Across the bay (top photo)
Some of the most interesting unexpected treats I’ve found, while getting back into photography, are the insights I keeps stumbling into about art in general. When we’re studying painters we like, we can easily get hung up on details about their life, their philosophy and technical struggles – all of which are very interesting to us as human beings, mostly because of our empathy.
But when we see a photo, and recognize an appealing effect that we’ve also seen achieved by painterly means, we can sometimes get a cleaner and more useful clue.
This first photo hit me right away as being very Canadian-looking (which, in painting terms, almost always sends us scurrying toward the group of seven).
I will say I think their output somewhat uneven, and the group as a whole, a bit overrated – but only because there are many others also worth looking-at – and I hate to see undue concentrations of bandwidth (see: Elvis). Having got that skeptical bit out of the way, let me go on to say I have absolutely adored Lawren Harris from within that group, ever since I was a small child, and I have only come to love his work more, as I’ve learned more about art, and seen more of his incredible original pieces.
What rings Harris in a good way about this one to me? The minty beaten opacity to the water, right off the bat – especially the way it picks up blue highlights from the sky to make the mint look greener, and also lighter highlights from the bluffs, which make the shadows relatively blue. FUN.
The other factor that struck me as Harris-like here, was the weird regularity to some of the forms – if this were painted, we’d wonder if the rocks at left were naturally flat, hewn, or regularized and simplified by the artist.
“Truth is stranger than fiction” is a cliche which retains value – because when we’re writing, we almost always resist adding something that ‘feels’ implausible – even if it’s perfect for our story-purpose, unless we personally know of a real example, which can help give us a way to make our audience believe in it (telling-details, or at very least, an odd general context).
Lacking this anchor, we usually lack the courage to write the unfolding of events in a story, quite as weirdly as our lives so often actually are.
Some artists (like Harris) are especially fearless about showing us what they see anyhow, even if their choice of subject makes us wonder about how much of the presentation is style, and how much raw truth. I like this quality of artistic courage a lot. (One might even lump writers as diverse as Faulkner, Pynchon and Kerouac together, on this same principle) ;o)
No lifeguard on duty
Dead-simple composition – almost too regular (an illustration student rendering this, might be mildly criticized for putting one rung of the tower directly on the horizon-line, when the over-under perspective-split was another design-option freely available).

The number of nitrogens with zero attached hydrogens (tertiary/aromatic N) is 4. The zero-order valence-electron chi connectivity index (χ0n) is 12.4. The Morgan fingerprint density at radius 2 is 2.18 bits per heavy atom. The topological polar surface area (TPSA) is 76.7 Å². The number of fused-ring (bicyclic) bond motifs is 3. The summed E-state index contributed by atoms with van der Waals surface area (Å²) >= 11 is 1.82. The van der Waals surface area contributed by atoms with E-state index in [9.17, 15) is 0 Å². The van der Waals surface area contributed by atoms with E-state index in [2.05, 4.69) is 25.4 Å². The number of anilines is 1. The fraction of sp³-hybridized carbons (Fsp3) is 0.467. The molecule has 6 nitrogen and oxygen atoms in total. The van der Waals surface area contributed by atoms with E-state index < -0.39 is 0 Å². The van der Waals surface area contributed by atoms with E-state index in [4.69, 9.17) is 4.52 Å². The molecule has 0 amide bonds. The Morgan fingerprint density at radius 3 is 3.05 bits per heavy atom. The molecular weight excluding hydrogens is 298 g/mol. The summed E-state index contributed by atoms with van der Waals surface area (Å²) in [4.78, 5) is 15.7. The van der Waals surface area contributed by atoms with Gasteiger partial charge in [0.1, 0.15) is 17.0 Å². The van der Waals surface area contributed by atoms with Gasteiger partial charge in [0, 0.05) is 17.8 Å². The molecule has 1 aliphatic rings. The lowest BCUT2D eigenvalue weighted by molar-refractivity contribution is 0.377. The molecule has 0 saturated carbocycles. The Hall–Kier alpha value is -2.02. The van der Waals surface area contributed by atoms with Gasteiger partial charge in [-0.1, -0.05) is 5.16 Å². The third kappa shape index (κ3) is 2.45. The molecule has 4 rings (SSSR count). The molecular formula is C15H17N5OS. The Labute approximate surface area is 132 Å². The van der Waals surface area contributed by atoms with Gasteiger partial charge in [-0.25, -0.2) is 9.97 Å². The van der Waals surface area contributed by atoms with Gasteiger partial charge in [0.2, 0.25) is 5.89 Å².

But there is something about the brisk deserted beach, no one else expected, which always has it’s own particular contemplative appeal. The obvious wind we see in the waves and the stark clear sky tell us this is an unhurried day for remembering the scale of nature, and wondering again, about possibility.
I’ve noticed a few modern painters using large abstract negative spaces, artfully weighted against areas of concentrated texture, realism and activity. Very cool effect (Christina Sealy is especially good at this), giving meta-compositional elements a strong place, and inviting seeking and discovery within, to make the invested narrative all the richer – rewarding the participant. Now if I can only teach my pen how to do this…
Rocks with Grain
They don’t call water the universal solvent for nothing. It may take it awhile, but if it can’t get you fast with steam and ice, it will sure as heck get you with repeated movement and glancingly-light friction, in the end.
I really loved the extraordinary directionality to the wear on these rocks – so etched and grainy, they look like big chunks of wood!
My geology is deplorably weak, but the softness of these particular rocks is readily apparent. What fascinates me visually here, is the question of how, if one was painting or drawing this, would one establish it’s scale?
We could very easily put a small hut atop one of those rocks, add a cute and rusty old car, or perhaps a shiny rescue helicopter nearby, and turn it into a remote seaside mountain – or, we could put a big boot in the foreground, and make it all into a pile of gravel.
In the photo, we do read the scale well, as being somewhere between these – and water-form scaling is itself a very big part of that (ask any special-effects person or miniaturist – water is a serious pain to simulate at reduced-scale).
But in art, we’re presented with an almost fractal problem – natural forms that present again and again, at different scale. (Colville did wonderful things, using his wife’s reclining body to derive landscape contours).
Is it a rained-out mucky boot-print gone dry in the hot-sun weeks since?
Or is it a canyon or vast chasm, teeming with history and ecosystems?
Escher asked these questions mathematically, and indeed proved the similarities of forms with transformations, long before we uncovered the idea of fractals, to play-with the idea in a more mathematically abstract (and yet also more nature-anchored) way.
But I’m still asking, philosophically and practically, how do we invoke the scale-reading sense in our audience – how do we make these decisions, and then employ deliberate symbolic indications, to fix visual scale? Especially in a composition like this, with no horizon!
(Always assuming that, like me, the technical problems of painting water-forms that complex, strain your brain rather painfully – in their scale alone!) ;o)